The clues the treasure hunters have are passages from Thomas' books. These excerpts are deliberately campy and corny, but they also shed no clue to the reader in order to even try and follow the treasure trail along with the hunters. Therefore, instead of trying to get me to analyze the clues along with the characters, I am stuck like a hapless shepherd watching by the sidelines as the sheep run wild and start dancing on a busy highway. Watching silly people running up and down is so not my thing, I tell you. A little attempt to lure me into the story will be nice.
As for the romance, it's DOA because Max has to do everything. Evie, as I've said, is practically lobotomized because she cannot appreciate a joke, much less a pun, if it comes up to her and kicks her in the jaw. Max has to be the one constantly providing the wisecracks, jokes, and what-not, and the one-man-show becomes exasperating because Evie is too easily baited and too easily annoyed, thus preventing any genuine banter that would illuminate her chemistry with Max better. When Max starts saying that Evie is the one for him because she challenges him, I scratch my head at that because Evie isn't a challenge, she's a complete pushover and he knows all the buttons to push. Evie comes off as a pathetically insecure and very needy woman searching for a male authority figure since she was eleven. That's okay. What's not okay is how Evie at the same time comes off as very immature in her abrasiveness towards Max and unlikeably frigid and humorless when it comes her reacting to his flirtations or teasings. A completely lobotomized heroine like Evie is not a pleasant thing to read about. The best thing I can say about her is that... er... well, maybe her spelling has improved since she was eleven, I suppose.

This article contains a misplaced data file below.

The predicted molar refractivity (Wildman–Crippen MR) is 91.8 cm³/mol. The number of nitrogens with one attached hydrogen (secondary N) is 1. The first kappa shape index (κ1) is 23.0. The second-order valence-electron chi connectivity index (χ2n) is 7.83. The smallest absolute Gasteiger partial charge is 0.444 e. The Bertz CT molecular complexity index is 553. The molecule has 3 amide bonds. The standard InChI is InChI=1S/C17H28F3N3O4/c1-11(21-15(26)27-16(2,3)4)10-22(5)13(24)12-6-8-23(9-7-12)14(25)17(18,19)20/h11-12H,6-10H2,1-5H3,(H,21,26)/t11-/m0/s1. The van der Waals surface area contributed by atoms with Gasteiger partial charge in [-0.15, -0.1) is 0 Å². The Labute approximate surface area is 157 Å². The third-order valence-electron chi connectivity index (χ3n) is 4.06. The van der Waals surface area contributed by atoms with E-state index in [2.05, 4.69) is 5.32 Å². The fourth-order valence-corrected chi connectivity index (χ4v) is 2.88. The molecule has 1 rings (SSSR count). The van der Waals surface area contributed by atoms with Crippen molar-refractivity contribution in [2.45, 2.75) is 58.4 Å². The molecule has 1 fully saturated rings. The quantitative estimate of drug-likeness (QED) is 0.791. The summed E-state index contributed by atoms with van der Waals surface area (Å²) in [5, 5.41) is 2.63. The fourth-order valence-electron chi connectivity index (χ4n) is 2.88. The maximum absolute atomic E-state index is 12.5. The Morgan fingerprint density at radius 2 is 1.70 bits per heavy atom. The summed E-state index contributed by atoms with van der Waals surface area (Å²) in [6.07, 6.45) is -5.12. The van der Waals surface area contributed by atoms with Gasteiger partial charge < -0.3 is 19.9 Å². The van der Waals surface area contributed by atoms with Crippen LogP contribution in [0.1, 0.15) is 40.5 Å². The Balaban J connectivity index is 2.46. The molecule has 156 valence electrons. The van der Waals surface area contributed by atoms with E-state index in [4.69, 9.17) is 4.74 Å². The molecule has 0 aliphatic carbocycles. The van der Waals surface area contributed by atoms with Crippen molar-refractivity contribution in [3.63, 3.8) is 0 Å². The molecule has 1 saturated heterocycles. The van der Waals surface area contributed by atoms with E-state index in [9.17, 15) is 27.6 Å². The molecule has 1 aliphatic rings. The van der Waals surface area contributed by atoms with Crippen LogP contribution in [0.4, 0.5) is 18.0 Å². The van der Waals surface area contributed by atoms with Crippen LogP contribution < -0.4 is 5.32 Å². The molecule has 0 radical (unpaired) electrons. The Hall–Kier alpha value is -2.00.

The scavenger hunt plot doesn't make sense because it is already badly flawed fundamentally, what with the bewildering premise of a dead man who was supposed to be benevelont, who wanted to matchmake folks, yet who was at the same time leading them to danger. The identity of the villain is easy to deduce and it's a long wait for the characters to catch up with me. A big thank-you to Evie for making that wait feels like ten thousand years of pain. Max, at least he tries very hard, I suppose. He has a lifetime now to try and get Evie to crack a joke so I wish him luck. He'll need it. She doesn't eat crabs because she thinks that the species are irresponsible, after all.
I hate to say this, I really do, but with a premise that doesn't make sense and a relationship between two people that are devoid of chemistry and consists of two people often reminding me of two silly teenaged kids pulling at each other's hair, I am really hard-pressed to find a reason to pretend that I enjoy reading this book even a little. Ms Stillings should try to come up with a heroine with some spontaneous sense of humor some time. I can and would have tolerated the plot holes better if Evie isn't at the same time such a total pain to read about.